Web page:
D

Deleted member 27989

Guest
Does anything actually work with HomeKit?

We are big apple fans. Everything apple but all our tech like the Sonos, Dyson's, cosy thermostat ect work with Alexa it seems but not HomeKit.

Now my partner wants an Apple TV. Only appeal to me seems to be sharing of our content libraries on the TV.
My Netatmo thermostats works with HomeKit, as does Philips Hue lighting...

I started off wanting to control it, but I've learned that actually proper home automation is rather seamless and doesn't require manual intervention :)
 
D

Deleted member 92943

Guest
We have abandoned HomeKit and I got a Echo for my birthday.

Works really well so far. For my TV and Sky looks like I'll eventually have to invest in a harmony solution but I believe they are incredibly expensive. £250 for the remote and hub isn't it or can I get away with just the hub?

Works great on the dyson stuff. Tile trackers. Just working on the Cosy thermostat.

Got some USB wall sockets and bell I'm leads. Much better than the Apple ones and the wall sockets charge nice and quickly
 

giffordpikes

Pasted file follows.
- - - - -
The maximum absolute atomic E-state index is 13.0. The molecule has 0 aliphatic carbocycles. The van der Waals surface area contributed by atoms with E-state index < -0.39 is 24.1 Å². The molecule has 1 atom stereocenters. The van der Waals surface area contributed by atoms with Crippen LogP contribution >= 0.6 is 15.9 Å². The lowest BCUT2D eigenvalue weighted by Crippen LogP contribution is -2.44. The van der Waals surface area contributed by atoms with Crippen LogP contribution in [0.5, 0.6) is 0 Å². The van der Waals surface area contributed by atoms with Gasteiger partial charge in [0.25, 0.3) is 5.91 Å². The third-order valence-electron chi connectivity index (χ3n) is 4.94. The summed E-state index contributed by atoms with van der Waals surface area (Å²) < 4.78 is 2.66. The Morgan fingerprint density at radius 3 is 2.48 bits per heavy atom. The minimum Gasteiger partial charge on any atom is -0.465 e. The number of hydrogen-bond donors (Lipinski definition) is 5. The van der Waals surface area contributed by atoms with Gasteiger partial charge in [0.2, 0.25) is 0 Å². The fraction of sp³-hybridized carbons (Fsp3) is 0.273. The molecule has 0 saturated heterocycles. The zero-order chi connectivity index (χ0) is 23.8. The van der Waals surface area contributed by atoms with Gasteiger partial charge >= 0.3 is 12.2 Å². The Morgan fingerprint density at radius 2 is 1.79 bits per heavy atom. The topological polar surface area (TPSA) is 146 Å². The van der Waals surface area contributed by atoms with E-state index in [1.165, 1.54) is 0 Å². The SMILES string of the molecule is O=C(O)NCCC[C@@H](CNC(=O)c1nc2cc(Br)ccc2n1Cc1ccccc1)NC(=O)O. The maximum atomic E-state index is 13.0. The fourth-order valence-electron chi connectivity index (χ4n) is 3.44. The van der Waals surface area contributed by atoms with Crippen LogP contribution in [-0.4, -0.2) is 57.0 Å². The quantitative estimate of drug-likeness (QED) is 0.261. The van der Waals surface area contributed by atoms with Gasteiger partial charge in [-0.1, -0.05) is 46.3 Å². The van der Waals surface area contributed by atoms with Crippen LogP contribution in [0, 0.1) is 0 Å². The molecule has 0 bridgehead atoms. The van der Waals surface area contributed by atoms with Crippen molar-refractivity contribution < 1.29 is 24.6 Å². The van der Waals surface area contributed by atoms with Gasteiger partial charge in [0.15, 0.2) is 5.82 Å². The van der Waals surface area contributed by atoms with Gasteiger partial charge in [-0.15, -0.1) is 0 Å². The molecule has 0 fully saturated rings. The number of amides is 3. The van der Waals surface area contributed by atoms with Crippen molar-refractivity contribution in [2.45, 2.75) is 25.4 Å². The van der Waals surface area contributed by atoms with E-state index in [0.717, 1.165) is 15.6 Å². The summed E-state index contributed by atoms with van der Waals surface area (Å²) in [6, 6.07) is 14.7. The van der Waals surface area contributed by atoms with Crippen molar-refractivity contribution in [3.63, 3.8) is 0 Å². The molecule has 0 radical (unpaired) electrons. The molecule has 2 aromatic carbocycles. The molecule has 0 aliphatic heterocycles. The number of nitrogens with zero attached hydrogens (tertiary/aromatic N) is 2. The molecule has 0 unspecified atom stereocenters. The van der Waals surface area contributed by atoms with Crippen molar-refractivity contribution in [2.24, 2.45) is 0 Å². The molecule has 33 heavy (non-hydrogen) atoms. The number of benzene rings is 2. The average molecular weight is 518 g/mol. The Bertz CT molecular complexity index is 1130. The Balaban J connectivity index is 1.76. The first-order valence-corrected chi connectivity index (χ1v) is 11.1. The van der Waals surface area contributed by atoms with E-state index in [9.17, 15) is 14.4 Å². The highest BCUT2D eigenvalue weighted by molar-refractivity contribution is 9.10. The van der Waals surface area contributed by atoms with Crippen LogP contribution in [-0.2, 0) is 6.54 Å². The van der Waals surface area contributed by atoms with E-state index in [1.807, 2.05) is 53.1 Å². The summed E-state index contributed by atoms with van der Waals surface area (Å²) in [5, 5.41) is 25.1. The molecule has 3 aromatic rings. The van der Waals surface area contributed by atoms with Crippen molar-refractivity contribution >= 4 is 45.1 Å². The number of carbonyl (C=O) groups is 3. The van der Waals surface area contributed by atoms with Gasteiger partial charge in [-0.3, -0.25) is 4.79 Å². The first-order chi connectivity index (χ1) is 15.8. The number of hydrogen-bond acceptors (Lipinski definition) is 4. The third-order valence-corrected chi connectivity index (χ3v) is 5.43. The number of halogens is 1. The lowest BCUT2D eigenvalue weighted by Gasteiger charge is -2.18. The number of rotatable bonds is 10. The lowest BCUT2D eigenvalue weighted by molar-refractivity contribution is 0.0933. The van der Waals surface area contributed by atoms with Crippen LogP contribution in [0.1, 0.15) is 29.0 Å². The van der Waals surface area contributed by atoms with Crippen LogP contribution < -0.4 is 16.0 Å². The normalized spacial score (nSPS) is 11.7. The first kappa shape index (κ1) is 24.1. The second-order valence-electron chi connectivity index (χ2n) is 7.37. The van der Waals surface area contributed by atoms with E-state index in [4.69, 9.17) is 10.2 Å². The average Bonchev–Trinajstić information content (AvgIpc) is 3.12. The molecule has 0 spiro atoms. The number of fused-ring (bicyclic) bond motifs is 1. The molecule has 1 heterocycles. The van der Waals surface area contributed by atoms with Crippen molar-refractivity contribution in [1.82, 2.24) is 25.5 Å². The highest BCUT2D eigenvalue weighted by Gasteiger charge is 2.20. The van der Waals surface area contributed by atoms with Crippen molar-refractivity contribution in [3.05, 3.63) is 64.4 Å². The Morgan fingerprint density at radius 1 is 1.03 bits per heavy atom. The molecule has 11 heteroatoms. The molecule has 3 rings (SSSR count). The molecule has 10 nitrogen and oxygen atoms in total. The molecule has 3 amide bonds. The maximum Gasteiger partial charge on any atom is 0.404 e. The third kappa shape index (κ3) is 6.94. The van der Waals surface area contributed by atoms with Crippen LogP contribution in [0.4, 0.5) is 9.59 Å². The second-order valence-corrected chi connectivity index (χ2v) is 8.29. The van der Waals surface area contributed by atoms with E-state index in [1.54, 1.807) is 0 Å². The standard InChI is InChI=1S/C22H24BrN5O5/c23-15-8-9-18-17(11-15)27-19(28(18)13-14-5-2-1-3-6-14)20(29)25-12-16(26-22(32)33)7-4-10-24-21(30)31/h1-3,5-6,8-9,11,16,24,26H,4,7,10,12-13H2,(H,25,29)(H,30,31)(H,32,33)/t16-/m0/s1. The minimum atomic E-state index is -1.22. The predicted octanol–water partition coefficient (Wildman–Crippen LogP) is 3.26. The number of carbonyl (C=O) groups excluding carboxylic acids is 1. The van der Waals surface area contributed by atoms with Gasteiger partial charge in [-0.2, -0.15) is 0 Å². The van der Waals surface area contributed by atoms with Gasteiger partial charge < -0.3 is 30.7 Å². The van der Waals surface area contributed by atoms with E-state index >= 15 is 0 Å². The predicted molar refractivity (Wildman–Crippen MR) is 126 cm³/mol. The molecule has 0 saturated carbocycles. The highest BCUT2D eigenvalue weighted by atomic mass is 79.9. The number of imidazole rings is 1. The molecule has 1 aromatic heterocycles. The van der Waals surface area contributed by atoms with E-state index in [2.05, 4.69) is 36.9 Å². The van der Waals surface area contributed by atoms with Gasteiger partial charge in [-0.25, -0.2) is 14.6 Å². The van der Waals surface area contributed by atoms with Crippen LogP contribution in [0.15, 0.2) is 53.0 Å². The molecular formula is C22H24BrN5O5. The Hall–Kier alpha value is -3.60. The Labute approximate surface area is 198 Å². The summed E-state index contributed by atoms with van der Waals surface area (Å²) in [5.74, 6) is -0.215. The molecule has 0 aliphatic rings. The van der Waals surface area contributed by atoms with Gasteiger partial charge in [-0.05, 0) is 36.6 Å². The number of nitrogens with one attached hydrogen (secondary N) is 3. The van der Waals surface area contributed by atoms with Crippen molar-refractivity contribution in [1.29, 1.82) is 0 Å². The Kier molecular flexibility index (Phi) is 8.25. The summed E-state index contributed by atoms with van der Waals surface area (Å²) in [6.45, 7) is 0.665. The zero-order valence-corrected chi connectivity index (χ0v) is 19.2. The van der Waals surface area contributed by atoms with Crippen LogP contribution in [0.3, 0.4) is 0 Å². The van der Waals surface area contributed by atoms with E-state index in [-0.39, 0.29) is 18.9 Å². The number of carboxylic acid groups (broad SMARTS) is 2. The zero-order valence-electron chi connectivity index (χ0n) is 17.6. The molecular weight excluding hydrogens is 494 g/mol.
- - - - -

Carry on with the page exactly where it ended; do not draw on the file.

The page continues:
Active Member
We have abandoned HomeKit and I got a Echo for my birthday.

Works really well so far. For my TV and Sky looks like I'll eventually have to invest in a harmony solution but I believe they are incredibly expensive. £250 for the remote and hub isn't it or can I get away with just the hub?

You could get away with just the hub as it would work with alexa or the app. I think that would be fine to start and stop activities, but I find the app is a bit clumsy if you want to fast forward, rewind or quickly pause or stop something. That said you could still use your old remotes but you wouldn't get the benefit of being able to ditch all the other remotes (a good selling point for me)

I have the logitech harmony ultimate one (the version before the latest) which I got from the classifieds here a lot cheaper than the full £250 for the latest version. Look around for deal here or ebay or wait for Black Friday. The last amazon prime day had them at half price
 
D

Deleted member 92943

Guest
After what seems like a lifetime to fix, I’ve been able to get my cosy themostat working with Alexa. Just need to give it a proper try out.

Sonos update for Alexa is out and works well. Quite impressed but just need Spotify added.